New Delhi: Is the recent “nasty form of nationalism of uniting Hindus against Muslims” allowing Prime Minister Narendra Modi to say what he likes? That’s what American journalist Sabrina Tavernise discusses with Mujib Mashal, the newspaper’s South Asia Bureau Chief, in The New York Times ‘The Daily’ podcast as India heads into the fourth phase of the Lok Sabha elections. 

While analysing the reasons behind Modi’s popularity, Mashal says that by using both “old and new methods” of connecting with the masses, the PM continues to wield an “enormous grip” over the diverse Indian society.

In an opinion piece in The Financial Times, its Delhi-based South Asia bureau chief John Reed examines India’s changing role in global politics — from first prime minister Jawaharlal Nehru’s ‘Non-Alignment Movement’ to now joining the US-led maritime coalition. 

“India’s diplomatic and military independence is a cornerstone of its foreign policy, but a tilt towards the West has been long in coming,” writes John Reed in his opinion piece titled ‘How India’s navy changed tack’. 

Despite this tilt towards the US — aimed at countering China — India stays independent with its patrolling in the Red Sea, and is “projecting soft power” by choosing the Indian Ocean region for its overseas IIT campuses, Reed writes.

But not all of its Indian Ocean neighbours have been accepting of its overtures, Reed says, giving the example of the Maldives.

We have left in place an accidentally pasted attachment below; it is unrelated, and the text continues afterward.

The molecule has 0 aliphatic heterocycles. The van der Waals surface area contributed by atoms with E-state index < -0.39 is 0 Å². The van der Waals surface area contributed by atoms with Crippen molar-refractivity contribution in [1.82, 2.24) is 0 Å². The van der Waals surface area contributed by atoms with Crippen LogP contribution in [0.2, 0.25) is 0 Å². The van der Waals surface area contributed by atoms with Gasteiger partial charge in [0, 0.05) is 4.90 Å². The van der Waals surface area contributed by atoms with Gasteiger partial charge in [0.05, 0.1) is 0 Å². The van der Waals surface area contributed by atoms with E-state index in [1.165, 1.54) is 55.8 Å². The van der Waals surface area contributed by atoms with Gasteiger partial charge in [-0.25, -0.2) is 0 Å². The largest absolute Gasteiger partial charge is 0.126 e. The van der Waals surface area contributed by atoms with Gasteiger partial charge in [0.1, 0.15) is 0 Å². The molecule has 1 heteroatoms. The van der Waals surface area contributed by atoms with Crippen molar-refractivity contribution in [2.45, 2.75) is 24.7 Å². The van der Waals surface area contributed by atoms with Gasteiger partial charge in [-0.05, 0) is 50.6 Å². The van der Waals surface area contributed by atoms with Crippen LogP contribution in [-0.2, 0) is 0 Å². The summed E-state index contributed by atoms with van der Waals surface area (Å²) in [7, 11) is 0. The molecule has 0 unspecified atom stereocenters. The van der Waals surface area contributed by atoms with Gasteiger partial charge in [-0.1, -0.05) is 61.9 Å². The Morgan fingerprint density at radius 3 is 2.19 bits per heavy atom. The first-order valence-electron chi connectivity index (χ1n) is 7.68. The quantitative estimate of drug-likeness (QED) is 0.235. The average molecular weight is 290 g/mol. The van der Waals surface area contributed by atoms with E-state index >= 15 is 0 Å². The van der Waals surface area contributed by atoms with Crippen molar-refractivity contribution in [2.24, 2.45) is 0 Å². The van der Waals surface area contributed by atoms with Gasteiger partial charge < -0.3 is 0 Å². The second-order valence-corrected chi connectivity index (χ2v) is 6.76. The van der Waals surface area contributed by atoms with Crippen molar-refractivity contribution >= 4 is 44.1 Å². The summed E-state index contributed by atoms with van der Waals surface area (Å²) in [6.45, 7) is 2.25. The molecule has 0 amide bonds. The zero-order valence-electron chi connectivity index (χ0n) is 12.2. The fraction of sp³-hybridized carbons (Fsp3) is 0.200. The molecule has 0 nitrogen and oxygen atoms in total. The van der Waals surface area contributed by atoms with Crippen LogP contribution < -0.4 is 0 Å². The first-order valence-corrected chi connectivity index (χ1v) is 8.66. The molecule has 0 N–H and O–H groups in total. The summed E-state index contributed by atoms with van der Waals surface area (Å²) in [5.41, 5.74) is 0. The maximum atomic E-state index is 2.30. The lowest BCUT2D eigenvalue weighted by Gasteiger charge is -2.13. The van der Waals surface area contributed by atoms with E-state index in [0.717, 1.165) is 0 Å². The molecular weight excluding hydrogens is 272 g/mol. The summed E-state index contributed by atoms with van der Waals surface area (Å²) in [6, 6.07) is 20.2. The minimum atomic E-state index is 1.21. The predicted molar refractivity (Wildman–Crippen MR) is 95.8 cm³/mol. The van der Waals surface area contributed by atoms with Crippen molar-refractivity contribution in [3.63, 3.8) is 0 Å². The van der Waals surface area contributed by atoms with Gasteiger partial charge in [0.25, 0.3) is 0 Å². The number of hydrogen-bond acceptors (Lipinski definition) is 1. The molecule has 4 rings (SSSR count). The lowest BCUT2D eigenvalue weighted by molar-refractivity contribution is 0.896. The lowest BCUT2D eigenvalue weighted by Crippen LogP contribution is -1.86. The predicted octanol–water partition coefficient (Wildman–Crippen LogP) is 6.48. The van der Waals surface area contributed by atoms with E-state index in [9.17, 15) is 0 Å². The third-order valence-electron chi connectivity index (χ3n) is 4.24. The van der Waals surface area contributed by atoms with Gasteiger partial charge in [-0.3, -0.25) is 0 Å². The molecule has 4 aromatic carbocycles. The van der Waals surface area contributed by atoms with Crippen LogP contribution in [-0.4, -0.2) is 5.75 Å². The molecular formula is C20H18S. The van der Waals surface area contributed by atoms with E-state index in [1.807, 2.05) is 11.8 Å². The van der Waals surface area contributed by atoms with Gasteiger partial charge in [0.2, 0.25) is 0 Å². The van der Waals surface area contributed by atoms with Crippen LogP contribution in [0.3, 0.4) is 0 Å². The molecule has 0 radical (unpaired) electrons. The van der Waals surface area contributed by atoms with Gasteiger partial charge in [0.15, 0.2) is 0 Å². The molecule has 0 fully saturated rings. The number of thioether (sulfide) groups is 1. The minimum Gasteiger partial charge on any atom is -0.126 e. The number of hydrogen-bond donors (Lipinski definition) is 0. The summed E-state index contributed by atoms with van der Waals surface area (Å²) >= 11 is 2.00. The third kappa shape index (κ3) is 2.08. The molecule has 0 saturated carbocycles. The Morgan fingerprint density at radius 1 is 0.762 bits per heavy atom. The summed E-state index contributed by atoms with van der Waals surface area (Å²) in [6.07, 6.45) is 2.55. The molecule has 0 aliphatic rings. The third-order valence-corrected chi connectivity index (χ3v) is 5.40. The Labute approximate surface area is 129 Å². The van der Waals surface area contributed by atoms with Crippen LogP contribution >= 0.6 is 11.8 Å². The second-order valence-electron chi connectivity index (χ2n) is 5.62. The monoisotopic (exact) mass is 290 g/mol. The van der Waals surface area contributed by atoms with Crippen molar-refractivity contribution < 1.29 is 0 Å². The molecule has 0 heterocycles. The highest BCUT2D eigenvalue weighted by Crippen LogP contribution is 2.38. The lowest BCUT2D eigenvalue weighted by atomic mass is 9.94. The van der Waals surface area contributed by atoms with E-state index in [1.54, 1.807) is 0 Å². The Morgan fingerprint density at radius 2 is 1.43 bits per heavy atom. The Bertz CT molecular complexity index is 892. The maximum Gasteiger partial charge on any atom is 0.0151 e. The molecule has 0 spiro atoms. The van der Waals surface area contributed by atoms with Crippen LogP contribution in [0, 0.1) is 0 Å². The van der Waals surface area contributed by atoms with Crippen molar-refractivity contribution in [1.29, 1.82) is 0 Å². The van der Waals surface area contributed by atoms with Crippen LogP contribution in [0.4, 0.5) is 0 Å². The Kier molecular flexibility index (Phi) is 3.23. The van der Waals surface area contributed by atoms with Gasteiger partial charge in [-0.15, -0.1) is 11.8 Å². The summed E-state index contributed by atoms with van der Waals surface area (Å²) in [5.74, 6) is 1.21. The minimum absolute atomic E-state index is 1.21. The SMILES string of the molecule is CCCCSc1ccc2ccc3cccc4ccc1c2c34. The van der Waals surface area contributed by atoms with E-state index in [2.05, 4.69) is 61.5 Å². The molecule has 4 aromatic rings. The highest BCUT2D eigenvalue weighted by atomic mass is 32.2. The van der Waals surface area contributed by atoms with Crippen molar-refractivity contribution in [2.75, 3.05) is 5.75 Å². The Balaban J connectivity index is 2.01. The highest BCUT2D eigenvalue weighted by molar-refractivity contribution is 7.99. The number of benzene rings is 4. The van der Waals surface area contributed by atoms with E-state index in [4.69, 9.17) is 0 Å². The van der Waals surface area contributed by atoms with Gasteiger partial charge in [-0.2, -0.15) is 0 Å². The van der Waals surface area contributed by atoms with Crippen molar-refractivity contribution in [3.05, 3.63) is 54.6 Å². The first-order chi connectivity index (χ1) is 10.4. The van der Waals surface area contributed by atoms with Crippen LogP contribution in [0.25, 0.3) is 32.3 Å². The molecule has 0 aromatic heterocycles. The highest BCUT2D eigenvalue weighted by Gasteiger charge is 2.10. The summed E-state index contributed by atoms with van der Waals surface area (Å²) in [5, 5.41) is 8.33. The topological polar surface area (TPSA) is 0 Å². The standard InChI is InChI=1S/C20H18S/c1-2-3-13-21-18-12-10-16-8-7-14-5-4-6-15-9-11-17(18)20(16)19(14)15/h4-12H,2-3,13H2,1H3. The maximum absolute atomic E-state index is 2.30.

“The Maldives, which alternates between pro-India and pro-China politicians in power, is in the process of replacing a small contingent of Indian troops there with civilian officials after Mohamed Muizzu won the presidency last year on an ‘India Out’ platform,” he writes, adding that for India, this is a “long game”.  

In his comment in The Express UK, ‘The West must do better in its coverage of India’s vibrant democracy’, media expert Chris Blackburn argues that the Western media is unable to “capture the essence” of India and allows “biases” to cloud its coverage. “Western journalists often struggle with navigating cultural nuances, regional disparities, and the vast scale of the country,” the piece reads.

Blackburn refers to two instances from The Guardian— its reportage of the alleged assassinations of separatists abroad and an editorial from April in which it urged Indian voters ‘to think hard about giving Narendra Modi another popular mandate’. 

“Instances such as ABC News Australia’s Avani Dias’s claim of being forced to leave India, later revealed to be voluntary, further erode trust between foreign journalists and Indian society,” he says.  

In its special report on national payment systems from around the world, The Economist sheds light on how India’s Unified Payment Interface “is the most exciting innovation” that has taken place. It says the UPI, which started operating in 2016, “accounts for more than three-quarters of India’s digital retail payments”, and is linked to “the Indian state’s welfare system”. 

It is now “going global” with links to systems in Sri Lanka, the United Arab Emirates, Singapore, Mauritius, France, and Bhutan, the report says. 

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Putin’s speech blaming West for conflict, Netanyahu’s statement after US pauses arms shipment 

In a speech at Moscow’s Red Square, Russian president Vladimir Putin accused the West of “risking a global conflict” and warned that his forces were combat-ready. To learn more about the Victory Day speech, read Al Jazeera’s report. 

Israeli Prime Minister Benjamin Netanyahu has vowed to fight alone as the US paused its shipment of ammunition to Israel over human rights concerns in Rafah. We will “fight with our fingernails”, he said Thursday. To know more, read The Guardian‘s report. 

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